I am usually not a non-fiction reader. I generally favor genre fiction – mysteries, romance, and science fiction, but every once in a while, I’ll run across a non-fiction book that just begs me to take it home. And that’s what happened with this book. I spotted it on the New Book shelf at the Central Library. What first caught my eye was the cover, two women in period clothing who weren’t looking at each other. “How curious,” I thought. So, I picked it up.

If you like stories of political intrigue, back-biting, trickery, and betrayal, you will like this book. Catherine de Medici forced her youngest daughter, Marguerite – an extremely devout Catholic – to marry her cousin, Henry – an extremely devout Huguenot (Protestant). This was partially to prevent Henry from marrying Elizabeth I of England, partially to move the war of religion from France to the Netherlands, and partially an effort to forge a truce between the Catholics and the Protestants.

It failed.

However, this combination of opposites pretty much doomed the marriage from the beginning as Henry and Marguerite could never get past their mistrust for each other to form a true bond. It didn’t help matters that days after the wedding, Catherine plotted to have a leader of the Huguenot party assassinated; not concerning herself that her daughter might get blamed by her new husband of talking about what she might or might not have overheard.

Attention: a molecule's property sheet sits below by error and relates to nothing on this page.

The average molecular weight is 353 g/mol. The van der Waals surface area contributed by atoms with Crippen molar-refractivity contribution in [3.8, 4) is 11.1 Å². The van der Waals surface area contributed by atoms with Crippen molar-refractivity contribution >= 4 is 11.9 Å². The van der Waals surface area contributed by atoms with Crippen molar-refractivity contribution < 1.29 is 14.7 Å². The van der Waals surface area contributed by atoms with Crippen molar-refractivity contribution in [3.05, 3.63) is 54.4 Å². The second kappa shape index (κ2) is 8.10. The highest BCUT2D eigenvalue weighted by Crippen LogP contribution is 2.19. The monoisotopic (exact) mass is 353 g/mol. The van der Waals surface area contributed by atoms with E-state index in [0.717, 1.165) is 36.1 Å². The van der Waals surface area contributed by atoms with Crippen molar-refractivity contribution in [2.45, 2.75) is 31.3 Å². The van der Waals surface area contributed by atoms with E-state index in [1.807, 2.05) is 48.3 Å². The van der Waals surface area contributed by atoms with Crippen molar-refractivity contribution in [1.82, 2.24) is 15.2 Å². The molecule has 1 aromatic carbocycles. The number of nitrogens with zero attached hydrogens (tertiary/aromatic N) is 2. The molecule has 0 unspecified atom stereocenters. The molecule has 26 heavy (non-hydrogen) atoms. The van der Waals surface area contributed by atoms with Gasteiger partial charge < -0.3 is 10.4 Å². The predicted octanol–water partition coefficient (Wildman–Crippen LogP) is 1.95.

Have I intrigued you, yet? If you want to find out what happened next to Marguerite, her siblings and their manipulative mother, read the book. You can check out this book and other historical books by Nancy Goldstone from the Chesapeake Public Library.

 

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